2010/09/22

中国が宣戦布告  北京宣战公布了

当の中国人有識者はどう思ってるのかね
→いや、ただのプロパガンダでしょ
っと(汗















(ニューオータニは好きなんだけど。。。)

中国国内の不満を抑えきれない中国政府がとうとう暴挙に。

(FT.COM)
http://www.ft.com/cms/s/0/831d3d6c-c735-11df-aeb1-00144feab49a.html


China spat with Japan grows with detentions

Beijing is investigating four Japanese citizens it has accused of “illegally” filming a military site in China in what is likely to be seen as an escalation of a dispute that has quickly engulfed east Asia’s two competing powers.


というわけで、どうなるんでしょうかねぇ。
(他人事なコメントもいけないですよね。すみません。)

最近ニュースが不快すぎて見たくない。。。。。

(引用)

Xinhua, the official Chinese news agency, said on Thursday evening that state security in Hebei province had taken “measures” against the four “according to law after receiving a report about their illegal activities”.



The announcement comes a day after Wen Jiabao, China’s premier, threatened retaliation in the dispute over Tokyo’s arrest two weeks ago and subsequent detention of a Chinese fishing boat captain in disputed waters near both countries.
Fujita, the Japanese construction company, on Friday said it had been informed that four of its employees had been detained by Chinese authorities. The company said it had not been in touch with the employees since Wednesday.
Naoto Kan, Japan’s prime minister, told journalists in New York that it was unclear whether the detentions were connected to the dispute over the captain’s detention.
Mr Kan said he would watch developments in the case “for the time being”, according to Kyodo news agency.
Kyodo also said the four men had reportedly been visiting China’s northern Hebei Province to “prepare for bidding on a project to dispose of chemical weapons abandoned in China by the Japanese military at the end of the second world war”.
Xinhua, in a terse four-line dispatch on Thursday, said four Japanese citizens had trespassed and filmed “in recent days”. China has many military zones scattered around the country, some of them poorly marked, making involuntary trespass comparatively easy.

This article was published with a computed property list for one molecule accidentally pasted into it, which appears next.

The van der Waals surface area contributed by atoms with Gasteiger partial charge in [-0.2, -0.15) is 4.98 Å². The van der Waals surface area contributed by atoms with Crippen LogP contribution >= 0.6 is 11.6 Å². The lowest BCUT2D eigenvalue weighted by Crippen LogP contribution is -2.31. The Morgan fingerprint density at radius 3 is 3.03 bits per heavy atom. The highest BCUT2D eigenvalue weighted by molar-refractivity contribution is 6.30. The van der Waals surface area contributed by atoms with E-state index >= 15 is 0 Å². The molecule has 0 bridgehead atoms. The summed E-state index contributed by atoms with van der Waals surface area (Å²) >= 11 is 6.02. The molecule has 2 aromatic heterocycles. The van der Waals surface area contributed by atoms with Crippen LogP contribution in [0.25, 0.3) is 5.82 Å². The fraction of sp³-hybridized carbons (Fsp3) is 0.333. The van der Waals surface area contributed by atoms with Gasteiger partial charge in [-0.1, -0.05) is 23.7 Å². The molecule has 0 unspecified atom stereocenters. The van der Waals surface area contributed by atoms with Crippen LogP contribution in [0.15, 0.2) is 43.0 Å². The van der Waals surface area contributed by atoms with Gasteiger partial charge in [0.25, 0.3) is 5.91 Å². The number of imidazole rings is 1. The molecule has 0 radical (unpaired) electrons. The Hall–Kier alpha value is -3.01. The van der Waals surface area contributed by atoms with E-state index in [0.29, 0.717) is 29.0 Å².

The reaction from Japan’s media and public to the worsening dispute over the fishing boat captain’s detention has so far been restrained, with many observers expressing bemusement at the depth of Chinese government anger.
However, Japanese officials have been dismayed by the escalation in China’s reaction, which has included a halt to top-level government contacts and the cancellation of an invitation by Mr Wen to 1,000 young Japanese who were supposed to visit the Shanghai Expo this week.
Any perception that the action against the four Japanese citizens was retaliation would be likely to energise nationalist sentiment and could damage slowly improving public perceptions of China.
Mr Kan, in an interview with the Financial Times, said leaders in Tokyo and Beijing shared a “basic recognition” of the need to deepen their vital strategic relationship and suggested the dispute might be resolved “before too long”.
China had also initially ensured that anti-Japanese protests were kept small in the days after the ship captain was detained but Beijing’s rhetoric has since been ratcheted up.
The Chinese captain, his trawler and 14 crew members were detained after the vessel collided with two Japanese coast guard vessels in waters surrounding the Senkaku, or Diaoyu Islands, a group of uninhabited islands claimed by both Japan and China.
The fishermen and the trawler were released last week but Japanese prosecutors have extended the captain’s detention until September 29, when they will decide whether to press charges for intentionally hitting at least one patrol ship and obstructing officers.
Mr Wen repeated Beijing’s demand on Tuesday that Tokyo immediately release the captain. “If Japan clings to its mistake, China will take further actions and the Japanese side shall bear all the consequences that arise,” Mr Wen said.






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